The full set of characteristics and health indicators can be found in Tables 1 and 2, which display the frequency and weighted percent of the characteristics of the study participants and the indicators. Additional file 1: Tables S1–S6 includes all health risk factors examined along with associations of poorer reports of health.
Table 1 presents descriptive demographic statistics of this study sample. The mean age of study respondents was 36. Among these, 54 % were women, and 9 % reported poor/fair SRH (N = 187). Approximately 70 % of respondents had some college education or higher. Sixty percent had annual incomes greater than $45,000, while 14 % had annual incomes less than $20,000. The majority of respondents were non-Hispanic White (68 %), while 11 % were non-Hispanic Black, 11 % Mexican American, 5 % other Hispanic, and 5 % other race including multi-racial.
Distribution of continuous variables of interest in the study population (20–50 year old nonsmokers)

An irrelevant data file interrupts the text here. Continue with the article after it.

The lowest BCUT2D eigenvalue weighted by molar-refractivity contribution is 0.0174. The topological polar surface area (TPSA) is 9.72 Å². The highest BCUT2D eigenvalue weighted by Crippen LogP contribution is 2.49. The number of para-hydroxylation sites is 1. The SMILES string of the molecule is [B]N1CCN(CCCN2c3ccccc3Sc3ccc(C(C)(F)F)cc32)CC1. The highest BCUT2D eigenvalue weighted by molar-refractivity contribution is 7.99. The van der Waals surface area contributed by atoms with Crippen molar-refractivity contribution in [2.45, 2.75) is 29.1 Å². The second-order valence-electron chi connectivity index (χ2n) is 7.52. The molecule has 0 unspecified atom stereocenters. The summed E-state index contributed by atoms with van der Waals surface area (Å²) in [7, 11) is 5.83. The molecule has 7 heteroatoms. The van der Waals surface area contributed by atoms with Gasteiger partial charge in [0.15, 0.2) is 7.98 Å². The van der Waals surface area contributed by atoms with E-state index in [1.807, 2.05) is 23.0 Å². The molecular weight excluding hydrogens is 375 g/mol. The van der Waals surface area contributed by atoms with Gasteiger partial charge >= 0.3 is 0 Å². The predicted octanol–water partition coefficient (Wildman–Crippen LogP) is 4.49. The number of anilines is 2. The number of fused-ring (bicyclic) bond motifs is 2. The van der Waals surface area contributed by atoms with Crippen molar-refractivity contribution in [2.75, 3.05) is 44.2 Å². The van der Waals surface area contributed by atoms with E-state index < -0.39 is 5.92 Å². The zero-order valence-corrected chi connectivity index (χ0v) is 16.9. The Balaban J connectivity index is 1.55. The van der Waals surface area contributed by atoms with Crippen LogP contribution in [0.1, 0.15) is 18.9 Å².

Arithmetic mean (SE)
Geometric mean (95 % CI)
5th, 95th percentile
% below LOD
Systolic BP (mm Hg)
Diastolic BP (mm Hg)
Vitamin D (ng/mL)
21.9 (21.0, 23.0)
Vitamin C (mg/dL)
0.85 (0.81, 0.89)
Total calcium (mg/dL)
9.49 (9.46, 9.53)
Glucose, Serum (mg/dL)
90.5 (89.4, 91.5)
Direct HDL-Cholesterol (mg/dL)
52.1 (51.1, 53.1)
0.17 (0.15, 0.18)
Transferrin receptor (mg/L)
3.60 (3.51, 3.68)
37.14 (34.96, 39.46)
42.2 (41.9, 42.5)
14.3 (14.2, 14.4)
Mean cell hemoglobin (pg)
30.1 (29.9, 30.3)
33.9 (33.8, 34.0)
Protoporphyrin (μg/dL RBC)
58.2 (56.6, 59.9)
Iron, Frozen serum (μg/dL)
68.8 (66.5, 71.2)
TIBC, Frozen serum (μg/dL)
359.9 (355.3, 364.6)
Transferrin saturation (%)
19.1 (18.4, 19.9)
Blood lead (μg/dL)
1.09 (1.04, 1.15)
Blood cadmium (μg/L)
0.23 (0.22, 0.23)
Blood mercury, total (μg/L)
1.08 (0.97, 1.19)
Blood benzene (ng/mL)